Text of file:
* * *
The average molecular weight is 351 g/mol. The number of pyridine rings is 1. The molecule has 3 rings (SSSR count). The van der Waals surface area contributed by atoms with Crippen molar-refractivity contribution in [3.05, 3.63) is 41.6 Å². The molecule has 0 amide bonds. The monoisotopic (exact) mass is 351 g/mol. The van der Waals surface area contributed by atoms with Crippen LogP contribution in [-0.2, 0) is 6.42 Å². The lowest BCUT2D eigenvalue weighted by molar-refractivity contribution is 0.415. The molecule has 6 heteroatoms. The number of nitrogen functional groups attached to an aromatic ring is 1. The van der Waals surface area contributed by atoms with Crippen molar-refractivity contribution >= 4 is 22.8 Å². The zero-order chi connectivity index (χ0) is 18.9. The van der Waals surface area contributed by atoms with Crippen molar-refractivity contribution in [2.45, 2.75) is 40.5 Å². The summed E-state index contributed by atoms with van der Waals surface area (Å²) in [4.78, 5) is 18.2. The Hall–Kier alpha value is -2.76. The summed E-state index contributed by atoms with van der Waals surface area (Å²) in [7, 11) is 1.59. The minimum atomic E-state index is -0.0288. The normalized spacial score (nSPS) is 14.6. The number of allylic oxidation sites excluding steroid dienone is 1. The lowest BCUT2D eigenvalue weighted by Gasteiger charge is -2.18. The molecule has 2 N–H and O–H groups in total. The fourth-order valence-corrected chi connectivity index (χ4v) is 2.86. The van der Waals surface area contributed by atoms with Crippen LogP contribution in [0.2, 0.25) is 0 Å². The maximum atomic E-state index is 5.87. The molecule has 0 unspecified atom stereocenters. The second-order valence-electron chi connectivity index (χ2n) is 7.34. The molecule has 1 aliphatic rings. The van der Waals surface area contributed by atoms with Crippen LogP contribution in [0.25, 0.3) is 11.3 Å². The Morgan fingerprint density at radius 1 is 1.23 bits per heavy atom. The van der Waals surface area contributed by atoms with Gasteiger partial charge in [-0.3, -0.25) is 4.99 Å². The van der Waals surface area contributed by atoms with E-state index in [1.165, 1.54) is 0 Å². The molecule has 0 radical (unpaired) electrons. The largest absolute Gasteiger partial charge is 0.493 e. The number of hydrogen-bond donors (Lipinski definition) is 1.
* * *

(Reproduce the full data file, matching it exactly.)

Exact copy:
The average molecular weight is 351 g/mol. The number of pyridine rings is 1. The molecule has 3 rings (SSSR count). The van der Waals surface area contributed by atoms with Crippen molar-refractivity contribution in [3.05, 3.63) is 41.6 Å². The molecule has 0 amide bonds. The monoisotopic (exact) mass is 351 g/mol. The van der Waals surface area contributed by atoms with Crippen LogP contribution in [-0.2, 0) is 6.42 Å². The lowest BCUT2D eigenvalue weighted by molar-refractivity contribution is 0.415. The molecule has 6 heteroatoms. The number of nitrogen functional groups attached to an aromatic ring is 1. The van der Waals surface area contributed by atoms with Crippen molar-refractivity contribution >= 4 is 22.8 Å². The zero-order chi connectivity index (χ0) is 18.9. The van der Waals surface area contributed by atoms with Crippen molar-refractivity contribution in [2.45, 2.75) is 40.5 Å². The summed E-state index contributed by atoms with van der Waals surface area (Å²) in [4.78, 5) is 18.2. The Hall–Kier alpha value is -2.76. The summed E-state index contributed by atoms with van der Waals surface area (Å²) in [7, 11) is 1.59. The minimum atomic E-state index is -0.0288. The normalized spacial score (nSPS) is 14.6. The number of allylic oxidation sites excluding steroid dienone is 1. The lowest BCUT2D eigenvalue weighted by Gasteiger charge is -2.18. The molecule has 2 N–H and O–H groups in total. The fourth-order valence-corrected chi connectivity index (χ4v) is 2.86. The van der Waals surface area contributed by atoms with Crippen LogP contribution in [0.2, 0.25) is 0 Å². The maximum atomic E-state index is 5.87. The molecule has 0 unspecified atom stereocenters. The second-order valence-electron chi connectivity index (χ2n) is 7.34. The molecule has 1 aliphatic rings. The van der Waals surface area contributed by atoms with Crippen LogP contribution in [0.25, 0.3) is 11.3 Å². The Morgan fingerprint density at radius 1 is 1.23 bits per heavy atom. The van der Waals surface area contributed by atoms with Gasteiger partial charge in [-0.3, -0.25) is 4.99 Å². The van der Waals surface area contributed by atoms with E-state index in [1.165, 1.54) is 0 Å². The molecule has 0 radical (unpaired) electrons. The largest absolute Gasteiger partial charge is 0.493 e. The number of hydrogen-bond donors (Lipinski definition) is 1.